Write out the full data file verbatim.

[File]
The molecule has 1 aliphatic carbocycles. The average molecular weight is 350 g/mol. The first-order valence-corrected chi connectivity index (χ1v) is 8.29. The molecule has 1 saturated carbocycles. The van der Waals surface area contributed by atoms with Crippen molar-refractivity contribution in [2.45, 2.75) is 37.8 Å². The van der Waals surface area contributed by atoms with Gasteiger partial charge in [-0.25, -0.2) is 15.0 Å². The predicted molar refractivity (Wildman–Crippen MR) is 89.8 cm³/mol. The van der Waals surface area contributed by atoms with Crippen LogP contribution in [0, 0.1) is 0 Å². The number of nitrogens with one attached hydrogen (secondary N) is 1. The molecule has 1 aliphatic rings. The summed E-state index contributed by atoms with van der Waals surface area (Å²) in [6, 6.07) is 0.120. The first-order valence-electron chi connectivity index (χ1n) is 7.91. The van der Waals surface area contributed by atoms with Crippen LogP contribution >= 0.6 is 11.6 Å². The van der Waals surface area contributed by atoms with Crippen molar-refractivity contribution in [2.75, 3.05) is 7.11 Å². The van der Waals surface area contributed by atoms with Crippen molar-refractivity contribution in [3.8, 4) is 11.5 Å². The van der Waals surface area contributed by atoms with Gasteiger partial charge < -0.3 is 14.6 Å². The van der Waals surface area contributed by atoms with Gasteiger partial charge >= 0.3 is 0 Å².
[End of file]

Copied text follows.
The molecule has 1 aliphatic carbocycles. The average molecular weight is 350 g/mol. The first-order valence-corrected chi connectivity index (χ1v) is 8.29. The molecule has 1 saturated carbocycles. The van der Waals surface area contributed by atoms with Crippen molar-refractivity contribution in [2.45, 2.75) is 37.8 Å². The van der Waals surface area contributed by atoms with Gasteiger partial charge in [-0.25, -0.2) is 15.0 Å². The predicted molar refractivity (Wildman–Crippen MR) is 89.8 cm³/mol. The van der Waals surface area contributed by atoms with Crippen LogP contribution in [0, 0.1) is 0 Å². The number of nitrogens with one attached hydrogen (secondary N) is 1. The molecule has 1 aliphatic rings. The summed E-state index contributed by atoms with van der Waals surface area (Å²) in [6, 6.07) is 0.120. The first-order valence-electron chi connectivity index (χ1n) is 7.91. The van der Waals surface area contributed by atoms with Crippen LogP contribution >= 0.6 is 11.6 Å². The van der Waals surface area contributed by atoms with Crippen molar-refractivity contribution in [2.75, 3.05) is 7.11 Å². The van der Waals surface area contributed by atoms with Crippen molar-refractivity contribution in [3.8, 4) is 11.5 Å². The van der Waals surface area contributed by atoms with Gasteiger partial charge < -0.3 is 14.6 Å². The van der Waals surface area contributed by atoms with Gasteiger partial charge >= 0.3 is 0 Å².